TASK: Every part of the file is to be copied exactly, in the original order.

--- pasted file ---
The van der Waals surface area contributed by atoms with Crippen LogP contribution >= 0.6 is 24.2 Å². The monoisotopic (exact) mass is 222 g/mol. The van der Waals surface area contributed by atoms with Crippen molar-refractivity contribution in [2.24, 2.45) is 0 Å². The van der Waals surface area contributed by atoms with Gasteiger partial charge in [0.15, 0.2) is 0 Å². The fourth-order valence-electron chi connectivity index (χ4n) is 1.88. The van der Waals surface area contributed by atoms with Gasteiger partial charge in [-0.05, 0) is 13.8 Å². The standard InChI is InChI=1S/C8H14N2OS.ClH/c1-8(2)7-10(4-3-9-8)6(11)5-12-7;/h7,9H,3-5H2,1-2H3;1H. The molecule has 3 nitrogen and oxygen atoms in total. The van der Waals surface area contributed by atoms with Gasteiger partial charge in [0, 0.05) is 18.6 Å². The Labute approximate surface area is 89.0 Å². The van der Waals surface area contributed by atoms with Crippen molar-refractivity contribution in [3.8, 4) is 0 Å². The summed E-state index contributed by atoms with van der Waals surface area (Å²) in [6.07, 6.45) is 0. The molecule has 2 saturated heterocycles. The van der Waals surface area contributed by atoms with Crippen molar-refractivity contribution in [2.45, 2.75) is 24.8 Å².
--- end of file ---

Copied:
The van der Waals surface area contributed by atoms with Crippen LogP contribution >= 0.6 is 24.2 Å². The monoisotopic (exact) mass is 222 g/mol. The van der Waals surface area contributed by atoms with Crippen molar-refractivity contribution in [2.24, 2.45) is 0 Å². The van der Waals surface area contributed by atoms with Gasteiger partial charge in [0.15, 0.2) is 0 Å². The fourth-order valence-electron chi connectivity index (χ4n) is 1.88. The van der Waals surface area contributed by atoms with Gasteiger partial charge in [-0.05, 0) is 13.8 Å². The standard InChI is InChI=1S/C8H14N2OS.ClH/c1-8(2)7-10(4-3-9-8)6(11)5-12-7;/h7,9H,3-5H2,1-2H3;1H. The molecule has 3 nitrogen and oxygen atoms in total. The van der Waals surface area contributed by atoms with Gasteiger partial charge in [0, 0.05) is 18.6 Å². The Labute approximate surface area is 89.0 Å². The van der Waals surface area contributed by atoms with Crippen molar-refractivity contribution in [3.8, 4) is 0 Å². The summed E-state index contributed by atoms with van der Waals surface area (Å²) in [6.07, 6.45) is 0. The molecule has 2 saturated heterocycles. The van der Waals surface area contributed by atoms with Crippen molar-refractivity contribution in [2.45, 2.75) is 24.8 Å².